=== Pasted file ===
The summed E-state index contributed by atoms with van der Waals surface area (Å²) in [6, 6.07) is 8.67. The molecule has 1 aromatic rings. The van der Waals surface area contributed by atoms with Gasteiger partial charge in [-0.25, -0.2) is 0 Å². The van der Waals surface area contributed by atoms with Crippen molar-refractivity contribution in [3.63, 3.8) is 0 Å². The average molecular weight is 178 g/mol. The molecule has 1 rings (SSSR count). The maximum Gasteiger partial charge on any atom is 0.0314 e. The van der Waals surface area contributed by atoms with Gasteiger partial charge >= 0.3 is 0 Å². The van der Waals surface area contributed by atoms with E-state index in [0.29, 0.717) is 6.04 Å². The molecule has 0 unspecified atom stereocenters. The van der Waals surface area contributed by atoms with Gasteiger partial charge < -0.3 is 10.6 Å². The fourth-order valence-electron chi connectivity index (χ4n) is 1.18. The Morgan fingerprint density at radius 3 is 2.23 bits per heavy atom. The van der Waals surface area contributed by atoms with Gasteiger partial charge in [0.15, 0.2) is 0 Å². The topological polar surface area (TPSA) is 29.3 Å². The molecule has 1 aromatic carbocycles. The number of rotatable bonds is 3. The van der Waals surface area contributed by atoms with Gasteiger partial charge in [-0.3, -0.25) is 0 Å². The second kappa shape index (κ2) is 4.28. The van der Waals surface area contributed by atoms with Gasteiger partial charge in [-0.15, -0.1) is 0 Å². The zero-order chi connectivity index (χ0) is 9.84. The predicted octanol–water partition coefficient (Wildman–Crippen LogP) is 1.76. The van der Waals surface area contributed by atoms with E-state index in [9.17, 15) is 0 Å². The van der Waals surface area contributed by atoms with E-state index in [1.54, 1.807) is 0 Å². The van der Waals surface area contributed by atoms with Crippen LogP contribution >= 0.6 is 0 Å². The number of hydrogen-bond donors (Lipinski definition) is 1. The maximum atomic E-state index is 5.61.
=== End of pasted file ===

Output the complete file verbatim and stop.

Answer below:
The summed E-state index contributed by atoms with van der Waals surface area (Å²) in [6, 6.07) is 8.67. The molecule has 1 aromatic rings. The van der Waals surface area contributed by atoms with Gasteiger partial charge in [-0.25, -0.2) is 0 Å². The van der Waals surface area contributed by atoms with Crippen molar-refractivity contribution in [3.63, 3.8) is 0 Å². The average molecular weight is 178 g/mol. The molecule has 1 rings (SSSR count). The maximum Gasteiger partial charge on any atom is 0.0314 e. The van der Waals surface area contributed by atoms with Gasteiger partial charge >= 0.3 is 0 Å². The van der Waals surface area contributed by atoms with E-state index in [0.29, 0.717) is 6.04 Å². The molecule has 0 unspecified atom stereocenters. The van der Waals surface area contributed by atoms with Gasteiger partial charge < -0.3 is 10.6 Å². The fourth-order valence-electron chi connectivity index (χ4n) is 1.18. The Morgan fingerprint density at radius 3 is 2.23 bits per heavy atom. The van der Waals surface area contributed by atoms with Gasteiger partial charge in [0.15, 0.2) is 0 Å². The topological polar surface area (TPSA) is 29.3 Å². The molecule has 1 aromatic carbocycles. The number of rotatable bonds is 3. The van der Waals surface area contributed by atoms with Gasteiger partial charge in [-0.3, -0.25) is 0 Å². The second kappa shape index (κ2) is 4.28. The van der Waals surface area contributed by atoms with Gasteiger partial charge in [-0.15, -0.1) is 0 Å². The zero-order chi connectivity index (χ0) is 9.84. The predicted octanol–water partition coefficient (Wildman–Crippen LogP) is 1.76. The van der Waals surface area contributed by atoms with E-state index in [9.17, 15) is 0 Å². The van der Waals surface area contributed by atoms with E-state index in [1.54, 1.807) is 0 Å². The van der Waals surface area contributed by atoms with Crippen LogP contribution >= 0.6 is 0 Å². The number of hydrogen-bond donors (Lipinski definition) is 1. The maximum atomic E-state index is 5.61.